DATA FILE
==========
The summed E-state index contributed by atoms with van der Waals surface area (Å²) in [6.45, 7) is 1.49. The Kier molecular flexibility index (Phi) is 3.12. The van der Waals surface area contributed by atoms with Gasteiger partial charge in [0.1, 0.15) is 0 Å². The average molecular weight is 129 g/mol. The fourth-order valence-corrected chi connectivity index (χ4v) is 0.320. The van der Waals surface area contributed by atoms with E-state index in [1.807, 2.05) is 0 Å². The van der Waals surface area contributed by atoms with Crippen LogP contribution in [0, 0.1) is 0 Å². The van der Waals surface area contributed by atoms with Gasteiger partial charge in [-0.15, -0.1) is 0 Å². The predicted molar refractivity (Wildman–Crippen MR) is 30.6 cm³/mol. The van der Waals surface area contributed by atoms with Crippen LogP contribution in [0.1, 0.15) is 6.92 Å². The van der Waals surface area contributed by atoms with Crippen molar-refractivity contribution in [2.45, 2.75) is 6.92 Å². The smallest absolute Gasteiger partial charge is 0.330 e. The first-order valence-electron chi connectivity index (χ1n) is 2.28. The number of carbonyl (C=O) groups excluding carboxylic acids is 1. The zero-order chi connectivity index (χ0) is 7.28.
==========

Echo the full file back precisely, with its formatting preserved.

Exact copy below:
The summed E-state index contributed by atoms with van der Waals surface area (Å²) in [6.45, 7) is 1.49. The Kier molecular flexibility index (Phi) is 3.12. The van der Waals surface area contributed by atoms with Gasteiger partial charge in [0.1, 0.15) is 0 Å². The average molecular weight is 129 g/mol. The fourth-order valence-corrected chi connectivity index (χ4v) is 0.320. The van der Waals surface area contributed by atoms with E-state index in [1.807, 2.05) is 0 Å². The van der Waals surface area contributed by atoms with Crippen LogP contribution in [0, 0.1) is 0 Å². The van der Waals surface area contributed by atoms with Gasteiger partial charge in [-0.15, -0.1) is 0 Å². The predicted molar refractivity (Wildman–Crippen MR) is 30.6 cm³/mol. The van der Waals surface area contributed by atoms with Crippen LogP contribution in [0.1, 0.15) is 6.92 Å². The van der Waals surface area contributed by atoms with Crippen molar-refractivity contribution in [2.45, 2.75) is 6.92 Å². The smallest absolute Gasteiger partial charge is 0.330 e. The first-order valence-electron chi connectivity index (χ1n) is 2.28. The number of carbonyl (C=O) groups excluding carboxylic acids is 1. The zero-order chi connectivity index (χ0) is 7.28.